I like silhouettes. I like the simplicity, the drama, the emotion. I’m a silhouette guy. My clients like silhouettes also and I usually do whatever I can to make them happy.
In 2010 I was shooting a wedding on an old farm in rural Minnesota. I showed up pretty early and we were right on schedule when the bride asked me to shoot a silhouette of her and her future husband. I jumped at the opportunity and started scouring the landscape to find the best location. It was 1:00 pm so there wasn’t any shade to be found – a necessary ingredient for a silhouette. We discovered one of the old barns and pulled the heavly rusted doors open and began setting up the shot.
I would stand in the dark barn and have the couple stand at the bright, sunlit entrance and a silhouette would magically be created. With several thousands of dollars of equipment I walked through the barn on crap covered floor. “No big deal,” I thought, “it’s just my shoes.” I positioned the couple in the door entrance and took a couple test shots. They were good, but not perfect. I needed to be up higher. I looked around for a step stool, or a ladder but couldn’t find anything. The only thing that I could find was stack of broken cinder blocks. I dragged one through the crusty dung on the floor and carefully positioned it. More shots, still not high enough. I started dragging a second cinder block over with the intention of stacking them but quickly realized that this was going to get dangerous in a hurry.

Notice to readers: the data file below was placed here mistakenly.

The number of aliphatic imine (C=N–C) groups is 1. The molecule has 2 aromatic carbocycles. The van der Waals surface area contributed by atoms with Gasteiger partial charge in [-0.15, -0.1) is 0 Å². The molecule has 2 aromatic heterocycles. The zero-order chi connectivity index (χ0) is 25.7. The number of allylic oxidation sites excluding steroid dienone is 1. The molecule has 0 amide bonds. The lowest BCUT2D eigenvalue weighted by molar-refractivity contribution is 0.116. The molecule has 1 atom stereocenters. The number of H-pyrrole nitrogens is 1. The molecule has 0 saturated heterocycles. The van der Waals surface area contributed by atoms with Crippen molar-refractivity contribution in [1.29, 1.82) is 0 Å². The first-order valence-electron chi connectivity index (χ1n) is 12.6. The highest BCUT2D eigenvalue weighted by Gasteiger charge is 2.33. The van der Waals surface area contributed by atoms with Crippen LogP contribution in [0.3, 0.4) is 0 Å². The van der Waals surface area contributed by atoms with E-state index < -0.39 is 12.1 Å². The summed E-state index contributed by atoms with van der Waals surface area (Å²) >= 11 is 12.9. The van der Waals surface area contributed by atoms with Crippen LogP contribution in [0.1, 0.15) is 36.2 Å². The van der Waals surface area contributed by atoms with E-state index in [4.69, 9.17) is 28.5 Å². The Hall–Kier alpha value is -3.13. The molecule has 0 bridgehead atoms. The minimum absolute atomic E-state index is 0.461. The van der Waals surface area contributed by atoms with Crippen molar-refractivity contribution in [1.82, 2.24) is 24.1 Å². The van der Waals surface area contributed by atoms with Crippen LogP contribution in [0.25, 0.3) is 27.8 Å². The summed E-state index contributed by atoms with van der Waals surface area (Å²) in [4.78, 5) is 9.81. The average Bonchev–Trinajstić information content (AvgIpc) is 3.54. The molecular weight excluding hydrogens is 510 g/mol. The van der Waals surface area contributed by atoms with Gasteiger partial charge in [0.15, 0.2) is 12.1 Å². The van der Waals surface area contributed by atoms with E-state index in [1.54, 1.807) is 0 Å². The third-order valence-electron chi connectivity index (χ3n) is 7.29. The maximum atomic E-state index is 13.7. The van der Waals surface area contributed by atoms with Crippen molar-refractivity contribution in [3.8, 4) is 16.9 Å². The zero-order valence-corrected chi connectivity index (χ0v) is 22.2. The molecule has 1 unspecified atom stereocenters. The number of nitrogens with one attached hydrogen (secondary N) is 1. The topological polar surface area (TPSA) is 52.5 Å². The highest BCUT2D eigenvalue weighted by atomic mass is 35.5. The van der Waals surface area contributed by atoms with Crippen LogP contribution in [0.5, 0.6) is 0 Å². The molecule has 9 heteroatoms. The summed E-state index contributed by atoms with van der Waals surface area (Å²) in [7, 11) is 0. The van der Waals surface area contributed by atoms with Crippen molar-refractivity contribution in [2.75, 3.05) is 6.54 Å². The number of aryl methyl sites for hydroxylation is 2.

Instead of two cinder blocks, I went back to my single, broken cinder block and proceeded to stand on my tippytoes trying to get the perfect shot. Still not high enough. I stretched on my tippytoes just as high as I could go then, bam, ouch, wow, I fell to the filth covered floor with two cameras, two lenses, and two flashes crashing to the ground. It felt like I was pushed out of a three story building, In fact, I fell about 8 inches, dislocated my shoulder, and my legs were covered in blood.
The plus side to this was no one saw me fall. I had positioned the couple to face AWAY from me for the photograph and my wife was outside of the barn with the bridal party.
I stood up, thinking I must have been kicked by horse, and told the couple I got the perfect shot on the way down, a little crooked, but “I can fix that in Photoshop.” I popped my shoulder back into the socket, took some Tylenol, checked out my equipment and continued shooting for the next 8 hours hoping none of the guests noticed the cow sh*t on my back.
Today I travel with a step stool.